Freshwater shell middens are found throughout Hontoon Island along the shorelines. The best example - located on the west side - can be reached by a park trail.
At the walk's end is a large shell mound, nearly 30 feet high and 200 feet long. Excavations at inundated portions of the site have turned up spectacular cultural materials dating from the early St. Johns period (about 1 A.D.) to the late 1700s. These items include the remains of 48 animal and 28 plant species taken by prehistoric people at Hontoon Island. Other finds - also preserved in the mound's shell mass and organic peat - include bone pins and awls, adzed wood, and a broken dugout canoe paddle. Close by, the St. Johns River itself has yielded amazing carved totems, and just upstream lies the Thursby Mound.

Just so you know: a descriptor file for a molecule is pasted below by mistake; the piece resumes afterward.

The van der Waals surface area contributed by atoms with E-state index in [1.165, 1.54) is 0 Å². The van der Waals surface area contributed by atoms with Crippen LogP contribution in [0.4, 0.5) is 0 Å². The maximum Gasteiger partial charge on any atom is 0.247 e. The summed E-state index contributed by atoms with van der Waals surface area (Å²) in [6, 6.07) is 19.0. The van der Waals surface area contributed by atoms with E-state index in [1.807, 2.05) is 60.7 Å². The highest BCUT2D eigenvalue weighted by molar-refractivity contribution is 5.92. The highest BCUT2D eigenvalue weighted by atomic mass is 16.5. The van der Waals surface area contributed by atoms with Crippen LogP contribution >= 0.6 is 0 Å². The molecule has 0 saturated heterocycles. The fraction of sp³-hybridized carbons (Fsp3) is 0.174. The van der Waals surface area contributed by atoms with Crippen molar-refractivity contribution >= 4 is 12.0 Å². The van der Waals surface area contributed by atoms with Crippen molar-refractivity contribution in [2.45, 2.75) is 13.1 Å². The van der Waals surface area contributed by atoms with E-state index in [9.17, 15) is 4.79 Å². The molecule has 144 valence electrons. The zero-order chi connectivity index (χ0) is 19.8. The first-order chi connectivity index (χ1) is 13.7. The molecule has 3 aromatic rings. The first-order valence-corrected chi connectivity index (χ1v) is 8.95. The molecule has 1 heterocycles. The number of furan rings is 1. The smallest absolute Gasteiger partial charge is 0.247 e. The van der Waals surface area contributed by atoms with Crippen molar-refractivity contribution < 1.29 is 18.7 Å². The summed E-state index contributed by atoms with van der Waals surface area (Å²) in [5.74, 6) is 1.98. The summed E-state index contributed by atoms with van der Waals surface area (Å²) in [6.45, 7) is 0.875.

Located in the Hontoon Island State Park on the St. Johns River. From S.R. 44 west of DeLand, take Old New York Avenue 1.5 miles to Hontoon Road. Go south on Hontoon Road 2.5 miles to River Ridge Road, then proceed on River Ridge one mile to the state's parking area. Free ferry service is offered to the island, where the primary midden site lies at the end of a 1.2-mile nature trail. Bring insect repellent during warm-weather months.